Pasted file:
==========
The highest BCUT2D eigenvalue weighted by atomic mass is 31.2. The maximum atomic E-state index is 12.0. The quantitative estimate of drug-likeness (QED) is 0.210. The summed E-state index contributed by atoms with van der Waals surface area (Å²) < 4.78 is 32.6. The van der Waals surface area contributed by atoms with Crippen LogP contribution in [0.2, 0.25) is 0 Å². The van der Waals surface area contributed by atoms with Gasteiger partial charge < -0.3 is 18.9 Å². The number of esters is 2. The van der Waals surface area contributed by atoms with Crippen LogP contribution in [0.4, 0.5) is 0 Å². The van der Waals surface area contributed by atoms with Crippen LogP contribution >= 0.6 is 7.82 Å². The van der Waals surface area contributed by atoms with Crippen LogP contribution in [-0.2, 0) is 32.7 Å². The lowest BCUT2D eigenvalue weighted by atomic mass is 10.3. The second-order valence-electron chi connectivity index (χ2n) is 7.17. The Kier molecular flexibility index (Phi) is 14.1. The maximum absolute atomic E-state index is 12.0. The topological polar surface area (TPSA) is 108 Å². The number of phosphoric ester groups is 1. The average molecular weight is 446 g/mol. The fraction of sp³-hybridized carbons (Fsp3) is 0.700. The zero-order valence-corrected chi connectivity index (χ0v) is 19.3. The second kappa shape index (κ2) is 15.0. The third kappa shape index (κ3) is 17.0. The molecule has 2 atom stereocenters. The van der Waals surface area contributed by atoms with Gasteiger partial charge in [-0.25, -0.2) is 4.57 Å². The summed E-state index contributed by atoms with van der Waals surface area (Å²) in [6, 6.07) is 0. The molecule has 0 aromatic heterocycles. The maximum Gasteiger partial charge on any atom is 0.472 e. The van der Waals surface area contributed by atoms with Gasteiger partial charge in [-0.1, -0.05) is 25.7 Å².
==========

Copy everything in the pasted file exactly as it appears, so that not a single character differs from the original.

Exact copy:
The highest BCUT2D eigenvalue weighted by atomic mass is 31.2. The maximum atomic E-state index is 12.0. The quantitative estimate of drug-likeness (QED) is 0.210. The summed E-state index contributed by atoms with van der Waals surface area (Å²) < 4.78 is 32.6. The van der Waals surface area contributed by atoms with Crippen LogP contribution in [0.2, 0.25) is 0 Å². The van der Waals surface area contributed by atoms with Gasteiger partial charge < -0.3 is 18.9 Å². The number of esters is 2. The van der Waals surface area contributed by atoms with Crippen LogP contribution in [0.4, 0.5) is 0 Å². The van der Waals surface area contributed by atoms with Crippen LogP contribution >= 0.6 is 7.82 Å². The van der Waals surface area contributed by atoms with Crippen LogP contribution in [-0.2, 0) is 32.7 Å². The lowest BCUT2D eigenvalue weighted by atomic mass is 10.3. The second-order valence-electron chi connectivity index (χ2n) is 7.17. The Kier molecular flexibility index (Phi) is 14.1. The maximum absolute atomic E-state index is 12.0. The topological polar surface area (TPSA) is 108 Å². The number of phosphoric ester groups is 1. The average molecular weight is 446 g/mol. The fraction of sp³-hybridized carbons (Fsp3) is 0.700. The zero-order valence-corrected chi connectivity index (χ0v) is 19.3. The second kappa shape index (κ2) is 15.0. The third kappa shape index (κ3) is 17.0. The molecule has 2 atom stereocenters. The van der Waals surface area contributed by atoms with Gasteiger partial charge in [-0.25, -0.2) is 4.57 Å². The summed E-state index contributed by atoms with van der Waals surface area (Å²) in [6, 6.07) is 0. The molecule has 0 aromatic heterocycles. The maximum Gasteiger partial charge on any atom is 0.472 e. The van der Waals surface area contributed by atoms with Gasteiger partial charge in [-0.1, -0.05) is 25.7 Å².